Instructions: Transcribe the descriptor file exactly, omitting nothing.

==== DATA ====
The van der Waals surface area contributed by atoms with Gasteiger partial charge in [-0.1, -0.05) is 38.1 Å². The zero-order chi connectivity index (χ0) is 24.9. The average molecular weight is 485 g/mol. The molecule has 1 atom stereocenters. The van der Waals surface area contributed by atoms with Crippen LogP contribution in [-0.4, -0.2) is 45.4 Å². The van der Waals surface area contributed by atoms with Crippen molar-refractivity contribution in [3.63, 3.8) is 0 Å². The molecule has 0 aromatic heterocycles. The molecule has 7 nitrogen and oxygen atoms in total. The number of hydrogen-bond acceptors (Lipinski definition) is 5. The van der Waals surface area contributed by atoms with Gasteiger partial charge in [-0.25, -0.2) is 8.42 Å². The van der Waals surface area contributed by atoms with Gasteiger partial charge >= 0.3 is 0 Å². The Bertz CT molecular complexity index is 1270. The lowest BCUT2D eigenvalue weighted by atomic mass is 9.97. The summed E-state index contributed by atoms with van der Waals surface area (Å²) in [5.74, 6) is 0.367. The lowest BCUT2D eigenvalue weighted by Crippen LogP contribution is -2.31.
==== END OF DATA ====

The van der Waals surface area contributed by atoms with Gasteiger partial charge in [-0.1, -0.05) is 38.1 Å². The zero-order chi connectivity index (χ0) is 24.9. The average molecular weight is 485 g/mol. The molecule has 1 atom stereocenters. The van der Waals surface area contributed by atoms with Crippen LogP contribution in [-0.4, -0.2) is 45.4 Å². The van der Waals surface area contributed by atoms with Crippen molar-refractivity contribution in [3.63, 3.8) is 0 Å². The molecule has 0 aromatic heterocycles. The molecule has 7 nitrogen and oxygen atoms in total. The number of hydrogen-bond acceptors (Lipinski definition) is 5. The van der Waals surface area contributed by atoms with Gasteiger partial charge in [-0.25, -0.2) is 8.42 Å². The van der Waals surface area contributed by atoms with Gasteiger partial charge >= 0.3 is 0 Å². The Bertz CT molecular complexity index is 1270. The lowest BCUT2D eigenvalue weighted by atomic mass is 9.97. The summed E-state index contributed by atoms with van der Waals surface area (Å²) in [5.74, 6) is 0.367. The lowest BCUT2D eigenvalue weighted by Crippen LogP contribution is -2.31.